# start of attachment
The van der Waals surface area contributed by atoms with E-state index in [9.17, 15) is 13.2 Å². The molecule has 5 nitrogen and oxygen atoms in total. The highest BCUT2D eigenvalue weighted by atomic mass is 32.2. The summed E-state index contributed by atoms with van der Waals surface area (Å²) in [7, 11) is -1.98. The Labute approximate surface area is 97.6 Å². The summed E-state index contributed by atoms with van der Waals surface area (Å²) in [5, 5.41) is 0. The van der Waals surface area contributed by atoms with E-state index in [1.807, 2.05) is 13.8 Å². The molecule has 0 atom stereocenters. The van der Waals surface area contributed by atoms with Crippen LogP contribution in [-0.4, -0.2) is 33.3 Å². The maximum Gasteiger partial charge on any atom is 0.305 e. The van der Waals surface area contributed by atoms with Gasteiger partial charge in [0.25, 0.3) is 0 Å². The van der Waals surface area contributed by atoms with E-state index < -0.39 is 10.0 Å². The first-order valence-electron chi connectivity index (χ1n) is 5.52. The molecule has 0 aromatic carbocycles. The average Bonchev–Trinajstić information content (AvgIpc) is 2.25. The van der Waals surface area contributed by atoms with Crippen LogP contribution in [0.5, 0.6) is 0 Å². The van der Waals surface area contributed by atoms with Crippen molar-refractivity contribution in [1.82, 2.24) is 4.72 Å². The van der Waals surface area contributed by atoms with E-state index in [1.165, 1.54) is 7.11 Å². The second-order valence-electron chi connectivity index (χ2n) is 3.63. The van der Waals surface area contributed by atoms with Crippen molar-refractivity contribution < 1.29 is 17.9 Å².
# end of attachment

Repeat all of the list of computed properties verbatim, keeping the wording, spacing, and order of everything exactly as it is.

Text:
The van der Waals surface area contributed by atoms with E-state index in [9.17, 15) is 13.2 Å². The molecule has 5 nitrogen and oxygen atoms in total. The highest BCUT2D eigenvalue weighted by atomic mass is 32.2. The summed E-state index contributed by atoms with van der Waals surface area (Å²) in [7, 11) is -1.98. The Labute approximate surface area is 97.6 Å². The summed E-state index contributed by atoms with van der Waals surface area (Å²) in [5, 5.41) is 0. The van der Waals surface area contributed by atoms with E-state index in [1.807, 2.05) is 13.8 Å². The molecule has 0 atom stereocenters. The van der Waals surface area contributed by atoms with Crippen LogP contribution in [-0.4, -0.2) is 33.3 Å². The maximum Gasteiger partial charge on any atom is 0.305 e. The van der Waals surface area contributed by atoms with Gasteiger partial charge in [0.25, 0.3) is 0 Å². The van der Waals surface area contributed by atoms with E-state index < -0.39 is 10.0 Å². The first-order valence-electron chi connectivity index (χ1n) is 5.52. The molecule has 0 aromatic carbocycles. The average Bonchev–Trinajstić information content (AvgIpc) is 2.25. The van der Waals surface area contributed by atoms with Crippen LogP contribution in [0.5, 0.6) is 0 Å². The van der Waals surface area contributed by atoms with Crippen molar-refractivity contribution in [1.82, 2.24) is 4.72 Å². The van der Waals surface area contributed by atoms with E-state index in [1.165, 1.54) is 7.11 Å². The second-order valence-electron chi connectivity index (χ2n) is 3.63. The van der Waals surface area contributed by atoms with Crippen molar-refractivity contribution < 1.29 is 17.9 Å².